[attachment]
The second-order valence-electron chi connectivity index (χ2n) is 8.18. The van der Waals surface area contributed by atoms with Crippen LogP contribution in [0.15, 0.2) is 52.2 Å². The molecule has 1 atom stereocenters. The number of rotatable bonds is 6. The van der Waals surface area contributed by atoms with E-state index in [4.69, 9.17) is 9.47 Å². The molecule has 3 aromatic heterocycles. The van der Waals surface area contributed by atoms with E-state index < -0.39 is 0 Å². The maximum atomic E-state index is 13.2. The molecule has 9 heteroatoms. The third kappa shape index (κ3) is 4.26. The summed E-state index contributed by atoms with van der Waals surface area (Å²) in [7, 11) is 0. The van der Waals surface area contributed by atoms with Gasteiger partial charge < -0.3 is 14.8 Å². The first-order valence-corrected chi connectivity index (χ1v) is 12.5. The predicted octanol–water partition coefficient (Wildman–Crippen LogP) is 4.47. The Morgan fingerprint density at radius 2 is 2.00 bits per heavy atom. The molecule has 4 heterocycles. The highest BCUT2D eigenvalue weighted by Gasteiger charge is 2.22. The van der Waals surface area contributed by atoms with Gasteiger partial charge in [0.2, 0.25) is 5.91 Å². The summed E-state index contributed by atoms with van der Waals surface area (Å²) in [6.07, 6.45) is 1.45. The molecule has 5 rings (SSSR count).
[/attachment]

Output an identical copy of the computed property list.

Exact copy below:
The second-order valence-electron chi connectivity index (χ2n) is 8.18. The van der Waals surface area contributed by atoms with Crippen LogP contribution in [0.15, 0.2) is 52.2 Å². The molecule has 1 atom stereocenters. The number of rotatable bonds is 6. The van der Waals surface area contributed by atoms with E-state index in [4.69, 9.17) is 9.47 Å². The molecule has 3 aromatic heterocycles. The van der Waals surface area contributed by atoms with E-state index < -0.39 is 0 Å². The maximum atomic E-state index is 13.2. The molecule has 9 heteroatoms. The third kappa shape index (κ3) is 4.26. The summed E-state index contributed by atoms with van der Waals surface area (Å²) in [7, 11) is 0. The van der Waals surface area contributed by atoms with Gasteiger partial charge < -0.3 is 14.8 Å². The first-order valence-corrected chi connectivity index (χ1v) is 12.5. The predicted octanol–water partition coefficient (Wildman–Crippen LogP) is 4.47. The Morgan fingerprint density at radius 2 is 2.00 bits per heavy atom. The molecule has 4 heterocycles. The highest BCUT2D eigenvalue weighted by Gasteiger charge is 2.22. The van der Waals surface area contributed by atoms with Gasteiger partial charge in [0.2, 0.25) is 5.91 Å². The summed E-state index contributed by atoms with van der Waals surface area (Å²) in [6.07, 6.45) is 1.45. The molecule has 5 rings (SSSR count).